DEAR DR. NERDLOVE: I was wondering if I could ask you a question on a potentially sensitive issue; to cut a long story short, I’ve recently been diagnosed with Complex PTSD after experiencing a very troubled and traumatic childhood. Whilst I’ve made a lot of improvements over the last few years thanks to getting professional help and challenging myself to become a better man, the one thing I’ve struggled with the most is with dating. Now there’s a whole lot of reasons for that which I’m working through in therapy, but given that you deal a lot with people writing in for dating advice and as someone who also has experience with mental health issues, I’m interested to hear your views on when it’s appropriate to disclose to a potential partner about mental health issues.
From a personal view, I feel conflicted about when is the best time; not that there may ever really be a ‘best’ time for this discussion in the first place. On one hand, I would like to let somebody know as early as possible so that they are able to make a decision about whether they feel comfortable being in a relationship with someone that needs a lot of support, as well as avoiding the possibility that somebody begins to feel emotionally attached but then feels hurt when they learn that I may not feel emotionally ready to do all the things they want me to do with them. At the same time however, I’m aware that my willingness to be immediately open about having C-PTSD may be interpreted by potential dates as a warning sign that I am not ready to take responsibility for my own well-being and looking for a partner to depend all my happiness on, a sign that I have attachment issues (which in all honesty I have the wonderful combination of being avoidantly attached at first with people, then anxiously attached when I trust them, but is something I’m actively working on and I feel that any relationship will be difficult if I don’t admit that and talk through my fears stemming from never having a secure attachment with anyone) or that it’s a red flag for someone who will use his past misfortunes as a manipulative tactic to try and keep a woman in an unhappy relationship. I’m also mindful that whilst I want to protect others as much as possible, I also need to protect myself and declaring something as personal as having a diagnosis may encourage the advances of abusive people.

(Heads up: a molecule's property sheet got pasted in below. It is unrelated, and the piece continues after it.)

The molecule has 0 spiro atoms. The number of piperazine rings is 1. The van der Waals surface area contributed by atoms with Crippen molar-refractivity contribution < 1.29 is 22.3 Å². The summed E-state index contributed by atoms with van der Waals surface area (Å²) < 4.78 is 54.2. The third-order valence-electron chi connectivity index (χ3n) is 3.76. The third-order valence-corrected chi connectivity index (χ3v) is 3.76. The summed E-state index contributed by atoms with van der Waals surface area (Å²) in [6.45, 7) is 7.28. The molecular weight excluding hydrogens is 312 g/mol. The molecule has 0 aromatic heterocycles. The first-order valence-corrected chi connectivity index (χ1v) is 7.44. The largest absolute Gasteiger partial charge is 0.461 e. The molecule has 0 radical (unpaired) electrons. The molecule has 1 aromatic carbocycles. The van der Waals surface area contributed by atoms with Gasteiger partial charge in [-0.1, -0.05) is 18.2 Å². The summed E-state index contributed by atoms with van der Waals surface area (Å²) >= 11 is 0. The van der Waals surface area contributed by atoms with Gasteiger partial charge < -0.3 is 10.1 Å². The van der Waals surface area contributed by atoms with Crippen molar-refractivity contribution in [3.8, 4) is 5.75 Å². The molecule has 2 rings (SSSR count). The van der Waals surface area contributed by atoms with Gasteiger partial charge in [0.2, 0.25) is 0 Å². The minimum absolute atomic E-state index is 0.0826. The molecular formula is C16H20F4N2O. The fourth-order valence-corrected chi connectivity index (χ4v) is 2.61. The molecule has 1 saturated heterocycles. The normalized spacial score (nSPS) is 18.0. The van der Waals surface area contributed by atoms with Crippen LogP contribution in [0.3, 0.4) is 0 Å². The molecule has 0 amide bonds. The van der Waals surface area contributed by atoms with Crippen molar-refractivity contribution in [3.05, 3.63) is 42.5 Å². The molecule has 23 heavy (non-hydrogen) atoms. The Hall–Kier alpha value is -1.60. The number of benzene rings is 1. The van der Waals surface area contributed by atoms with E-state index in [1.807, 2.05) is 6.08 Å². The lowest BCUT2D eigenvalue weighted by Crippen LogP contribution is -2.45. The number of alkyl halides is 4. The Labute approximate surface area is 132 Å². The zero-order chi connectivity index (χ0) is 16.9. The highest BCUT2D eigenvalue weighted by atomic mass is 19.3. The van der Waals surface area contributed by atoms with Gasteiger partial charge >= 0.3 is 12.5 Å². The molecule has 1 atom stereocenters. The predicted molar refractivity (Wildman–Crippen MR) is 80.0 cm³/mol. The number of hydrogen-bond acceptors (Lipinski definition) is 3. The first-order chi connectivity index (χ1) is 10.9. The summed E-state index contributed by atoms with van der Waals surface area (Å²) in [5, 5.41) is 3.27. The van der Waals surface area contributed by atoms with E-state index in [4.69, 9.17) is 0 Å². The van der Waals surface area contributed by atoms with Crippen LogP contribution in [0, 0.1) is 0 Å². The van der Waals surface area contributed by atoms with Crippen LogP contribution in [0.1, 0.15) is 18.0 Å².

So what do you think dude? Should I be waiting for a certain level of emotional intimacy before telling someone? Get it out of the way by making light of my situation and writing an amusing anecdote about it on my dating profiles? Make first dates painfully awkward by introducing myself with “Hi my name is Sandy Ravage and I have C-PTSD. On a scale of 1 – 10, how does this affect my chances of getting in your pants”?
DEAR SANDY RAVAGE: The question of when to disclose… well, anything, when it comes to dating can be a contentious one. Lots of arguments have been had, amongst the advice-giving industry and elsewhere, about timelines and disclosure. This gets especially heated whenever the topic involves an issue with serious social stigma attached to it.
There are a lot of sides to the question – on the one hand, our potential dates and partners deserve the right to make an informed decision about whether they want to date somebody. On the other hand, some issues with significant stigma to them – which could range anywhere from physical to mental health to relationship status – can cause people to see the label and not the person. Putting disclosure off for a couple of dates means that people are more likely to get to know one another as individuals instead of whatever stereotype they have in their heads.
But on the third hand (because this issue was exposed to radioactive waste as a child), finding out later on about potential deal-breaking information could be seen as a violation of trust, especially if they’ve started to invest, emotionally.
So needless to say, there aren’t any easy answers to be had.
Now my personal philosophy is that you should time your disclosure based around how quickly this will become an issue. If the issue involves, say, having herpes or HIV, then it’s information that should be disclosed well before sex, and possibly before even sloppy make-outs. Doing it after the two of you have started to get physical – even if the pants haven’t come off yet – could freak people out. If the issue is one surrounding, say, an open relationship, then I think you have more leeway, especially depending on the nature of the relationship you’re pursuing with the other person. A casual fling makes it somewhat less immediately relevant than if you’re with someone who’s looking for someone to settle down with.